That’s a very high bar for Sorokin to meet. Remember Talleyrand’s (or Henri IV’s, or somebody’s) wisecrack to the writer on trial for his scurrilous writings who protested that after all he must live: “Je ne vois pas la nécessité.” I have always imagined it spoken with none of the schwas elided and the last word with all the syllables very long: né-cès-si-té, with the highest degree of contempt conceivable. And that was the man’s life at stake, not merely his works!

    I should think it quite sufficient for Sorokin, or anybody else, to have written a good book, without dragging in necessity.

  17. I did not say or imply that a writer should write only necessary books, but a reader has the right to choose what to read, and the more necessary a book, the greater the impulse to read it.

  18. I just ran across a beautiful word based on уд in Goldstein:

    И кто-то, кому приведется, грянет сочным греческим баритоном, столь мужским, семенным после безудных распевов латинян

    For which DeepL gives us:

    And someone, who will have the chance, will sing a rich Greek baritone, so masculine, so seminal after the Latin’s frantic chants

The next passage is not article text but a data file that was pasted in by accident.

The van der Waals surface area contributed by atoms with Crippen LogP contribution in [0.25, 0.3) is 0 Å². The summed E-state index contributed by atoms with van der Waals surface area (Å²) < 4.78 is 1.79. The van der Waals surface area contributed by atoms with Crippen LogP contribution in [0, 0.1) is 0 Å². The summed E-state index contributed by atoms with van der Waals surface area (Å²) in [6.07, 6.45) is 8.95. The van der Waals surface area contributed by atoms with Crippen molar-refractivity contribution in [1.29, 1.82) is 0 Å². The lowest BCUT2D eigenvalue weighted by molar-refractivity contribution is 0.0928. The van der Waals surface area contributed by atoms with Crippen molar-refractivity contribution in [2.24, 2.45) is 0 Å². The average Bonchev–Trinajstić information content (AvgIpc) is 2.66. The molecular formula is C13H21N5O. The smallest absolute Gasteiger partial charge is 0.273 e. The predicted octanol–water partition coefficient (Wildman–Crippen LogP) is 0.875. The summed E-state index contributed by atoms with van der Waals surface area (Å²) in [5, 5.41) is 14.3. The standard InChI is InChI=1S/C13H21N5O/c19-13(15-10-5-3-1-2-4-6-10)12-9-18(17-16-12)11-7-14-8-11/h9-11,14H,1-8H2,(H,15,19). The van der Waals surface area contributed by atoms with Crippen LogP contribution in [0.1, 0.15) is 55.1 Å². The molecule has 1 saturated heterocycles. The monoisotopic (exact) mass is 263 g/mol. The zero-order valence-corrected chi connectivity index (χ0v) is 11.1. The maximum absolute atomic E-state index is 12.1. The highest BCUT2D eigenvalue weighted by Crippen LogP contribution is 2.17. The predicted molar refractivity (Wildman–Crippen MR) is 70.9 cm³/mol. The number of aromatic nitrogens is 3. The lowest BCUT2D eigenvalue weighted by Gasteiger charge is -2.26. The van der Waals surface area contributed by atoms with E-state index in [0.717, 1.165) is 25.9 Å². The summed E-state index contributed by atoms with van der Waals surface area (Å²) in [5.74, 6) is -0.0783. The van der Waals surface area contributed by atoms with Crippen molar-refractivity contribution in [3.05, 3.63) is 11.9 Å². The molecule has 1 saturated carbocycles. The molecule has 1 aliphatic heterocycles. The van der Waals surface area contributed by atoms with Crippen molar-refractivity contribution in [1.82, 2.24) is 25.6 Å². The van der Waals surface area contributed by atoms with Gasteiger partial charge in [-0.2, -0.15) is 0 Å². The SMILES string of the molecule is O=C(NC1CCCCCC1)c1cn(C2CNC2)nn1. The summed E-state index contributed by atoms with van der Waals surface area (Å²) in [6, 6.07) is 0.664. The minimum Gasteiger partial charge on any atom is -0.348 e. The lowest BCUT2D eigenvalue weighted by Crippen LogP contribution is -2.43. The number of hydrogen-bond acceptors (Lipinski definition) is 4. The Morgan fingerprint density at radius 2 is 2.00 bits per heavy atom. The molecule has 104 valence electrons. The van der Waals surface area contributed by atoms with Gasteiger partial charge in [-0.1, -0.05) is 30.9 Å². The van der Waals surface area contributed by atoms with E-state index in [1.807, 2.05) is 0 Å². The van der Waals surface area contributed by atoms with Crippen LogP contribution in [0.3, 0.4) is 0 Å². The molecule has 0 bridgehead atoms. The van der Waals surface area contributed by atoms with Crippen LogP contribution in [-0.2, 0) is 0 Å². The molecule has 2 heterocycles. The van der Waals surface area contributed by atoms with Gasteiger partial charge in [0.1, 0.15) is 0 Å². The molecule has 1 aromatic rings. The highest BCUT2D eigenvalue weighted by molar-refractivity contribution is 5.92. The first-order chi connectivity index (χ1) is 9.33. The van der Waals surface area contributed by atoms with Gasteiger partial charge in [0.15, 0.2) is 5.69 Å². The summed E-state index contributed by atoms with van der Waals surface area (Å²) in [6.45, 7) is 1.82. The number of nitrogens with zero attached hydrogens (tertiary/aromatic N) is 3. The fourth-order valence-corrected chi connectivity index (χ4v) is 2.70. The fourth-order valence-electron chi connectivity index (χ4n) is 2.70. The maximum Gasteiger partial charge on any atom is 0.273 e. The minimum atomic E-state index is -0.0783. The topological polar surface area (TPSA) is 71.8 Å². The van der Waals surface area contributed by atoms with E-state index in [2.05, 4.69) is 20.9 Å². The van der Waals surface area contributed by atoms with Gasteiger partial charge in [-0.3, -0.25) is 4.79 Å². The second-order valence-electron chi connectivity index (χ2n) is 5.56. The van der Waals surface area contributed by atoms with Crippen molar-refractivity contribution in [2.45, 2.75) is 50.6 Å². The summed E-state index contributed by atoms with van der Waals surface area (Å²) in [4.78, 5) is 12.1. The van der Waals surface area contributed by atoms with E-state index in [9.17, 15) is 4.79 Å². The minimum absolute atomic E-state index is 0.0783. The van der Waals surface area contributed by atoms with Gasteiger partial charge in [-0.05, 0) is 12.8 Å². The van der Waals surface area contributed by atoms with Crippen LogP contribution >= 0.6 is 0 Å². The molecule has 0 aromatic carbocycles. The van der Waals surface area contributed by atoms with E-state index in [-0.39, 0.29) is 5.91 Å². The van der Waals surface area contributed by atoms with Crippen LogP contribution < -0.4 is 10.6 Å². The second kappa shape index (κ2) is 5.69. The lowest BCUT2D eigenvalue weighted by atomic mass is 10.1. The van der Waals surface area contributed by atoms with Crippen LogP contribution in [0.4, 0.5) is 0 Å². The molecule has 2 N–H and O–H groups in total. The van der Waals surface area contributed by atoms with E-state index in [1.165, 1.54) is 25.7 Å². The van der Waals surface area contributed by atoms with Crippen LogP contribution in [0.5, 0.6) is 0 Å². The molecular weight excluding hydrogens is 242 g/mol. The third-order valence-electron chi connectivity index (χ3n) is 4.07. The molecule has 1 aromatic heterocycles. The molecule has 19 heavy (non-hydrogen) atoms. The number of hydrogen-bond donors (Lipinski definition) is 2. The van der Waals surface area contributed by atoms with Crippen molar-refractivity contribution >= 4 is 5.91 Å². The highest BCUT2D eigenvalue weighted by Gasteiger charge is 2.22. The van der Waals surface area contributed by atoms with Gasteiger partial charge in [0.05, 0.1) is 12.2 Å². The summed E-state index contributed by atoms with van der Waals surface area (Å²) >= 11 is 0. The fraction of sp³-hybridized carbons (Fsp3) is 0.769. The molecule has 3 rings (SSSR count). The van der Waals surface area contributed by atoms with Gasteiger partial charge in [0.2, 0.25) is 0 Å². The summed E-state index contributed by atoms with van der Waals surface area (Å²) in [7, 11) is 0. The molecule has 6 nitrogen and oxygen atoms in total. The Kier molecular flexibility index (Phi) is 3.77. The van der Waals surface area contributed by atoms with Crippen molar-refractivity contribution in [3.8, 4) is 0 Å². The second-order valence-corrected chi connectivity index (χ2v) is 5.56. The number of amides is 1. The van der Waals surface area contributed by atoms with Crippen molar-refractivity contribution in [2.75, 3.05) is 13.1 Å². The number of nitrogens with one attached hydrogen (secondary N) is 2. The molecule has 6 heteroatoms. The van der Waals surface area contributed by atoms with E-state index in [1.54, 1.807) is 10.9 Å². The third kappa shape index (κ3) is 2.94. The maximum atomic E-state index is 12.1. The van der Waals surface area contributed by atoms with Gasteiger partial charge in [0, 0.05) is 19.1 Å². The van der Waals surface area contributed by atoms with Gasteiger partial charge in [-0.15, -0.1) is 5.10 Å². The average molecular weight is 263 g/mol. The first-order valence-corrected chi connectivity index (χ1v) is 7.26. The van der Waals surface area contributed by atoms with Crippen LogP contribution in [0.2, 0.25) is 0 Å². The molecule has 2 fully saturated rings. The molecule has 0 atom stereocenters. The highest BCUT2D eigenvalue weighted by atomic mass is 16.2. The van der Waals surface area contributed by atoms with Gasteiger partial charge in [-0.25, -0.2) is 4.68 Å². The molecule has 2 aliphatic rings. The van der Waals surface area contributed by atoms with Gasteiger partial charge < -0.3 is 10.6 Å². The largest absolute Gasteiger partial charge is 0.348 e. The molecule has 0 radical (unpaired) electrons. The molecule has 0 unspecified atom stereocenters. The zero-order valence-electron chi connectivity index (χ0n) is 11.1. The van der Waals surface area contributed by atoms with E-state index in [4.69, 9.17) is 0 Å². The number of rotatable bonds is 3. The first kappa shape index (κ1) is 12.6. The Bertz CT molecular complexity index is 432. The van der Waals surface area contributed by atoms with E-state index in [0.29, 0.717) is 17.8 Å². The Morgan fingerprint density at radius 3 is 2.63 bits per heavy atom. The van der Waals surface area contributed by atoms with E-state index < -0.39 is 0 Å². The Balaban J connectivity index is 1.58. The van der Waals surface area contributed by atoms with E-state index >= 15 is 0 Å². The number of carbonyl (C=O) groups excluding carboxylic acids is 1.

They seem to have taken безудных ‘memberless, unpenised’ (gen. pl.) as an error for безудержных ‘uncontrollable, unrestrained.’

  19. If you’d lose your ud, you’d be frantic, too.

  20. Fair point!

  21. Well, I read it now. My 2 cents is that it is indeed not a necessary thing, but a well-crafted entertainment piece, which sometimes is overdoing its schtick, but not by too much (this is just my subjective impression). A part that I felt while reading it and that neither Kotkin nor Moore, nor Orthofer seem to notice or care to mention is complete superficiality of the ideology of this New Order. The whole style, settings, language, imagery is what Russian would call “butaforia”, a mockup, a veneer of nationalistic ideology on a simple reality of dictatorship and resource-extraction economy. It’s farce.

  22. Yes, I agree with everything you say. Sorokin is always entertaining.

  23. udesa

    i’m going to start claiming this is the etymology of “odessa”, and see how far i can get! (there’s a lot of deeply deculturated folks in brooklyn who’ve recently rediscovered their ukrainian identities in a surge of patriotism – and they’re mostly russian-speakers – so i think i might have a serious impact.)

  24. J.W. Brewer says

    @rozele: Won’t those recent rediscoverers get huffy about orthography and insist you mean the etymology of “Odesa”?

  25. It works even better with “Odesa.”

  26. Mind you, оудеса (udesa) has final stress, but we don’t need to bother the deeply deculturated folks in Brooklyn with petty details like that.